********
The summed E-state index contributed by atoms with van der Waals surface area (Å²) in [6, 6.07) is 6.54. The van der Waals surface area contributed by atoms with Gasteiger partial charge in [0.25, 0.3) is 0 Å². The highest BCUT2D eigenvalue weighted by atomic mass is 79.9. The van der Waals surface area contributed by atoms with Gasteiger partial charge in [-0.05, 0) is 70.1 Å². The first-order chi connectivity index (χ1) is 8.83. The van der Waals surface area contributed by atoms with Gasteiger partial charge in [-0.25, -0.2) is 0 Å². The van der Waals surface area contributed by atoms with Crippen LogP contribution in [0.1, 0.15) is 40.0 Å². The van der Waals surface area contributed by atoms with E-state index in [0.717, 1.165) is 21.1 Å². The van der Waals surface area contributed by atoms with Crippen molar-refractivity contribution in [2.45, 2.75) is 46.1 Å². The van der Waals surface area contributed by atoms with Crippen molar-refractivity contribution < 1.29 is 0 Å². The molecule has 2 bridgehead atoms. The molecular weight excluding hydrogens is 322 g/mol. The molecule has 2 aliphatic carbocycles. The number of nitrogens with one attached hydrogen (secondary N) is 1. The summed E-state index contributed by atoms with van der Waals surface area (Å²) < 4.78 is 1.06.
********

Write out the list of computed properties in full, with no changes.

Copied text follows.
The summed E-state index contributed by atoms with van der Waals surface area (Å²) in [6, 6.07) is 6.54. The van der Waals surface area contributed by atoms with Gasteiger partial charge in [0.25, 0.3) is 0 Å². The highest BCUT2D eigenvalue weighted by atomic mass is 79.9. The van der Waals surface area contributed by atoms with Gasteiger partial charge in [-0.05, 0) is 70.1 Å². The first-order chi connectivity index (χ1) is 8.83. The van der Waals surface area contributed by atoms with Gasteiger partial charge in [-0.25, -0.2) is 0 Å². The van der Waals surface area contributed by atoms with Crippen LogP contribution in [0.1, 0.15) is 40.0 Å². The van der Waals surface area contributed by atoms with E-state index in [0.717, 1.165) is 21.1 Å². The van der Waals surface area contributed by atoms with Crippen molar-refractivity contribution in [2.45, 2.75) is 46.1 Å². The van der Waals surface area contributed by atoms with Crippen molar-refractivity contribution < 1.29 is 0 Å². The molecule has 2 bridgehead atoms. The molecular weight excluding hydrogens is 322 g/mol. The molecule has 2 aliphatic carbocycles. The number of nitrogens with one attached hydrogen (secondary N) is 1. The summed E-state index contributed by atoms with van der Waals surface area (Å²) < 4.78 is 1.06.